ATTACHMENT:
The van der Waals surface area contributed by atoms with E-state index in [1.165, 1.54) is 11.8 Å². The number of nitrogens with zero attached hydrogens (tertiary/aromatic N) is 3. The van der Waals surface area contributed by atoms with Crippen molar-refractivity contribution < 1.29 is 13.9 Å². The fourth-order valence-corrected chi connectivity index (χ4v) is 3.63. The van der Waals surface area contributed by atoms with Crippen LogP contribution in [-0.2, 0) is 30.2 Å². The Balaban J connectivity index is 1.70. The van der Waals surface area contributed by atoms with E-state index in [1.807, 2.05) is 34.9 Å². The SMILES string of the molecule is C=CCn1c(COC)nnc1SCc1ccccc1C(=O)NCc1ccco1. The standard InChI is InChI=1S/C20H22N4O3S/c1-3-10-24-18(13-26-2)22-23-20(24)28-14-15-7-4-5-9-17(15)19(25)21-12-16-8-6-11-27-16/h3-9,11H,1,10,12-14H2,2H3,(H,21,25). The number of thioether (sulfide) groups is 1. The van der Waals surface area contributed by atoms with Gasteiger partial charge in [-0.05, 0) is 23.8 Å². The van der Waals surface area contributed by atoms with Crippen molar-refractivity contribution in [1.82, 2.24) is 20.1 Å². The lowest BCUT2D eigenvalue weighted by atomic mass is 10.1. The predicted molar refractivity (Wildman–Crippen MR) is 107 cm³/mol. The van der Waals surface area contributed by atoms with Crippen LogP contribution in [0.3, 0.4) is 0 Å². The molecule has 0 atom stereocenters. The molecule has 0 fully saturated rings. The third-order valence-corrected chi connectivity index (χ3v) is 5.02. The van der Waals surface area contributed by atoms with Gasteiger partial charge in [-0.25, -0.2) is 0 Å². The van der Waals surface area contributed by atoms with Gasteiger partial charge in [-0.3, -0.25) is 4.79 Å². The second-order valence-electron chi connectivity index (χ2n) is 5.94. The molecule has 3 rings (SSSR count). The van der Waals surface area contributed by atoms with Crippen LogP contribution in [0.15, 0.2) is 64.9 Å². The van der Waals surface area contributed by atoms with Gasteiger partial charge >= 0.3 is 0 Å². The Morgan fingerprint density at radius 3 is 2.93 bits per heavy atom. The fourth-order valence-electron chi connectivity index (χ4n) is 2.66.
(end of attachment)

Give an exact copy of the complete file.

The van der Waals surface area contributed by atoms with E-state index in [1.165, 1.54) is 11.8 Å². The number of nitrogens with zero attached hydrogens (tertiary/aromatic N) is 3. The van der Waals surface area contributed by atoms with Crippen molar-refractivity contribution < 1.29 is 13.9 Å². The fourth-order valence-corrected chi connectivity index (χ4v) is 3.63. The van der Waals surface area contributed by atoms with Crippen LogP contribution in [-0.2, 0) is 30.2 Å². The Balaban J connectivity index is 1.70. The van der Waals surface area contributed by atoms with E-state index in [1.807, 2.05) is 34.9 Å². The SMILES string of the molecule is C=CCn1c(COC)nnc1SCc1ccccc1C(=O)NCc1ccco1. The standard InChI is InChI=1S/C20H22N4O3S/c1-3-10-24-18(13-26-2)22-23-20(24)28-14-15-7-4-5-9-17(15)19(25)21-12-16-8-6-11-27-16/h3-9,11H,1,10,12-14H2,2H3,(H,21,25). The number of thioether (sulfide) groups is 1. The van der Waals surface area contributed by atoms with Gasteiger partial charge in [-0.05, 0) is 23.8 Å². The van der Waals surface area contributed by atoms with Crippen molar-refractivity contribution in [1.82, 2.24) is 20.1 Å². The lowest BCUT2D eigenvalue weighted by atomic mass is 10.1. The predicted molar refractivity (Wildman–Crippen MR) is 107 cm³/mol. The van der Waals surface area contributed by atoms with Crippen LogP contribution in [0.3, 0.4) is 0 Å². The molecule has 0 atom stereocenters. The molecule has 0 fully saturated rings. The third-order valence-corrected chi connectivity index (χ3v) is 5.02. The van der Waals surface area contributed by atoms with Gasteiger partial charge in [-0.25, -0.2) is 0 Å². The van der Waals surface area contributed by atoms with Gasteiger partial charge in [-0.3, -0.25) is 4.79 Å². The second-order valence-electron chi connectivity index (χ2n) is 5.94. The molecule has 3 rings (SSSR count). The van der Waals surface area contributed by atoms with Crippen LogP contribution in [0.15, 0.2) is 64.9 Å². The van der Waals surface area contributed by atoms with Gasteiger partial charge >= 0.3 is 0 Å². The Morgan fingerprint density at radius 3 is 2.93 bits per heavy atom. The fourth-order valence-electron chi connectivity index (χ4n) is 2.66.